For years, we’ve been told that trees slow climate change, but there’s more to it than simply planting them, finds Laura Silverman.
As the Chinese proverb goes, ‘the best time to plant a tree is 20 years ago. The second-best time is now’. Trees provide homes and food for three-quarters of the world’s wildlife and plants. They ease flooding. They reduce stress. They give us timber. And they soak up carbon dioxide, a major cause of rising global temperatures. It’s obvious that we need more of them. Fast.
Seeds are being sown across the country. A snapshot of the current scene takes in Plant Britain, a Countryfile project to plant 750,000 trees by the end of 2022, the Big Climate Fightback, a Woodland Trust scheme aiming for 50 million trees by 2025, and plans by the National Trust for 20 million trees by 2030. These should help meet the government target to plant 30,000 hectares of trees a year by 2025. Average tree cover in Britain is just 13 per cent, far below the European average of 35 per cent. Worldwide, we’re losing an area twice the size of Wales every year.
But before you grab a spade, you might like to have the recent report from Kew and Botanic Gardens Conservation International (BGCI) to hand. The paper, published in the journal Global Change Biology, reviewed the effects of forests planted around the world and has highlighted projects that have resulted in carbon being released into the atmosphere, species being lost and the local way of life destroyed.
“When people plant the wrong trees in the wrong place,” says Dr Kate Hardwick, a lead author and Kew’s Conservation Partnership Coordinator, “it can cause more damage… failing to help people or nature.” It’s not just far-flung projects in Chile or South Africa that have caused concern. The UK is still recovering after bogs in the Flow Country in Scotland were drained in the 70s and 80s to make way for fast-growing conifers. “It was hugely damaging because the land was good for carbon capture and as a habitat in its own right,” says John Tucker, Director of Woodland Outreach at the Woodland Trust. “We do need more trees for carbon, but I’m nervous that if we rush into planting them, we’re going to repeat those mistakes.” To help, Kew and BGCI have devised ‘10 golden rules for restoring forests’. Many apply to a lone tree in your garden.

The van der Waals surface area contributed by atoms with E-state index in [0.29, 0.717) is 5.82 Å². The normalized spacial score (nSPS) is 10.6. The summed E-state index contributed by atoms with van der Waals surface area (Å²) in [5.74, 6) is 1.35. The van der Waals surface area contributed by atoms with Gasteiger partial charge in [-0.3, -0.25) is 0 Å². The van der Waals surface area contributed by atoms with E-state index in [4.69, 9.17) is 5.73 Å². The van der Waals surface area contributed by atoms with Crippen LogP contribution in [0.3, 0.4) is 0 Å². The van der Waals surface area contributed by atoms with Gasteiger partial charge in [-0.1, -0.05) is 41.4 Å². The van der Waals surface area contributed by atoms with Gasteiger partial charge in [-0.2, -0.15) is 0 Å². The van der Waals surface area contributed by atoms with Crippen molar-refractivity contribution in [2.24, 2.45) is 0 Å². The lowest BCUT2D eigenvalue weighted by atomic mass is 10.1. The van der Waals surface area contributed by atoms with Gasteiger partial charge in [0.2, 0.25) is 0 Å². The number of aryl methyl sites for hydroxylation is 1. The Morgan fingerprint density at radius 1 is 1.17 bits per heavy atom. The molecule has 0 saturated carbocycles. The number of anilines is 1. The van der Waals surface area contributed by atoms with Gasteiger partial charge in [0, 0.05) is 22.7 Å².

It might not sing with novelty, but the best thing we can do is preserve our current trees because they have already developed complex structures and provide homes for a huge range of species. They will have evolved, say the researchers, to be resilient to storms and floods (both of which are threats from climate change). The big debate in the UK is over ancient woodland, half of which has disappeared in the past century. More than 100 woodlands are at risk from high-speed railway HS2.
If you’re planting a new forest, planning is key. “You need to leave yourself 18 months to two years for the planning and site assessment,” says Tucker. “You can’t just stick a tree in the ground.” You don’t need quite as much patience for a garden project, although other considerations still apply.